It’s important to remember that there aren’t any factors leading sellers to come to the market. There is no indication anywhere in the data that inventory levels will approach the pre-pandemic years. Inventory levels now across the country are still 40% fewer than even in 2019.
Only really Austin, Texas has more inventory than in recent years. Much of the Midwest and Northeast has available inventory levels that are still at the pandemic lows. Last year at this time we started modeling how 2023 could end up with significantly more inventory. At the time we were expecting recession to bring more sellers to market. That didn’t happen at all this year, so now maybe recession happens in 2024? But, as of right now, there are no indications of any surge of sellers, no investors or distressed homeowners who are rushing to sell their homes. None. We’ll report changes as soon as they happen, but they’re not here yet. We watch this data each week to see if an imbalance between sellers and buyers form. Right now the balance is what is clear.
So that’s the supply side of the equation. Meanwhile we can measure demand trends by looking at the rate of newly pending transactions each week. This week there are only 325,000 single family homes in the contract pending phase. There were 55,000 new pendings this week. Last year saw 343,000 pendings total with 54,000 new. 1,000 more sales this week than last year at this time. That may be surprising, but last year the sales rate was falling precipitously. This year the decline for fall is slower. There are now only 6% fewer home sales pending than a year ago, that’s the closest we’ve been all year. Even though there is no sales growth, by December we could have more sales in the pipeline than in 2022.
You can see the trend in this chart. The height of each bar are the total number of single family homes in the contract pending stage. The light portion of the bar are the new pendings each week. Last year the light portion was shrinking quickly each week. This year is slow, but not slowing like last year. The takeaway here is that homebuyer demand is historically weak, but we don’t measure any precipitous further drop in demand even with mortgage rates over 8%. This is another indicator in the supply / demand balance this market has.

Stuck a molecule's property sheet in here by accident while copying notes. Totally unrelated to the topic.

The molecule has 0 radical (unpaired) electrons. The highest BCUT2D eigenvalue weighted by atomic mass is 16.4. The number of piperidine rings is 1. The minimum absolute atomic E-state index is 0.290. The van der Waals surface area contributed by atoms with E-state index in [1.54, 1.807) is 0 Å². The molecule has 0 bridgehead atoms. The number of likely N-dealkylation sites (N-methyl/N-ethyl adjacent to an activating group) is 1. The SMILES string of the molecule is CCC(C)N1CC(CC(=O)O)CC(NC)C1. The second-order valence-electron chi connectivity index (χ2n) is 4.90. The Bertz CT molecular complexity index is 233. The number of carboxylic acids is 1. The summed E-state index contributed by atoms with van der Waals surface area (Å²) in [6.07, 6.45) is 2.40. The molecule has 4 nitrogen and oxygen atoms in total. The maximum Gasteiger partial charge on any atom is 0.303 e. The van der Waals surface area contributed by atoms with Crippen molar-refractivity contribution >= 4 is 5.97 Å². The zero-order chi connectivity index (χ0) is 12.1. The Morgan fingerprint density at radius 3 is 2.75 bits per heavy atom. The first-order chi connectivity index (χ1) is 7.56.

The homes that are on the market are getting fewer offers and sellers have to cut their prices. We can use price reductions to see that the supply / demand balance is slowly tilting in favor of supply. 38.5% of the homes on the market have had a price reduction recently. That’s more than normal for this time of year of course. And it’s still increasing each week. Last year the price pressure was even more negative with 42.5% of the homes having taken a price cut. Last year the supply / demand equation was less balanced. So that means that while there are some bearish indicators for home sales that will close in December and January, it’s actually not that bearish for home prices. If you anticipate that buyer demand will continue to deteriorate, this is the leading indicator to watch. Do price cuts get over 40% in the next few weeks? They very well could.